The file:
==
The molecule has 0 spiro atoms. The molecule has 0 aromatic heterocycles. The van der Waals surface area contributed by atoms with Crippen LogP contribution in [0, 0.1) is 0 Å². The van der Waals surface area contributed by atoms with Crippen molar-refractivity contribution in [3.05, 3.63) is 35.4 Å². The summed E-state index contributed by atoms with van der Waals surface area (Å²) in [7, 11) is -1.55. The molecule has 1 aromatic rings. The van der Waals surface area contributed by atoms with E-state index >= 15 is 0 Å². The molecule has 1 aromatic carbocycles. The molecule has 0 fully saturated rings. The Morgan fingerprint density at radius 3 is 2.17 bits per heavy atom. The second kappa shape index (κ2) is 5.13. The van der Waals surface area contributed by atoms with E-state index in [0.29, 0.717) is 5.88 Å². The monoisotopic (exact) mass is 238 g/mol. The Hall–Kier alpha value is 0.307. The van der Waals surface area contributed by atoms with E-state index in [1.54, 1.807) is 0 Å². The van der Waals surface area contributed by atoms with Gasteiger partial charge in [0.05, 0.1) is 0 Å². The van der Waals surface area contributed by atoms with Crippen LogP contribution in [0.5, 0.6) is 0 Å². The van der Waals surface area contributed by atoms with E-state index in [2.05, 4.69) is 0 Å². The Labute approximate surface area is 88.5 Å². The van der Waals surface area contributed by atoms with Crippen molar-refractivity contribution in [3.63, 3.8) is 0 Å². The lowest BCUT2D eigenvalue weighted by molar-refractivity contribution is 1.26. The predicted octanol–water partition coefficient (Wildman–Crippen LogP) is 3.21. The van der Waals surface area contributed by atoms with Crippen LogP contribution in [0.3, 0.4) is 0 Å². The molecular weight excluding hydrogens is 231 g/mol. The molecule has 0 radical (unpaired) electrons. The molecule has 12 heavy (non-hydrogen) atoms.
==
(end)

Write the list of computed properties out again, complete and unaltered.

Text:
The molecule has 0 spiro atoms. The molecule has 0 aromatic heterocycles. The van der Waals surface area contributed by atoms with Crippen LogP contribution in [0, 0.1) is 0 Å². The van der Waals surface area contributed by atoms with Crippen molar-refractivity contribution in [3.05, 3.63) is 35.4 Å². The summed E-state index contributed by atoms with van der Waals surface area (Å²) in [7, 11) is -1.55. The molecule has 1 aromatic rings. The van der Waals surface area contributed by atoms with E-state index >= 15 is 0 Å². The molecule has 1 aromatic carbocycles. The molecule has 0 fully saturated rings. The Morgan fingerprint density at radius 3 is 2.17 bits per heavy atom. The second kappa shape index (κ2) is 5.13. The van der Waals surface area contributed by atoms with E-state index in [0.29, 0.717) is 5.88 Å². The monoisotopic (exact) mass is 238 g/mol. The Hall–Kier alpha value is 0.307. The van der Waals surface area contributed by atoms with E-state index in [1.54, 1.807) is 0 Å². The van der Waals surface area contributed by atoms with Gasteiger partial charge in [0.05, 0.1) is 0 Å². The van der Waals surface area contributed by atoms with Crippen LogP contribution in [0.5, 0.6) is 0 Å². The van der Waals surface area contributed by atoms with E-state index in [2.05, 4.69) is 0 Å². The Labute approximate surface area is 88.5 Å². The van der Waals surface area contributed by atoms with Crippen molar-refractivity contribution in [3.63, 3.8) is 0 Å². The lowest BCUT2D eigenvalue weighted by molar-refractivity contribution is 1.26. The predicted octanol–water partition coefficient (Wildman–Crippen LogP) is 3.21. The van der Waals surface area contributed by atoms with Crippen LogP contribution in [0.3, 0.4) is 0 Å². The molecular weight excluding hydrogens is 231 g/mol. The molecule has 0 radical (unpaired) electrons. The molecule has 12 heavy (non-hydrogen) atoms.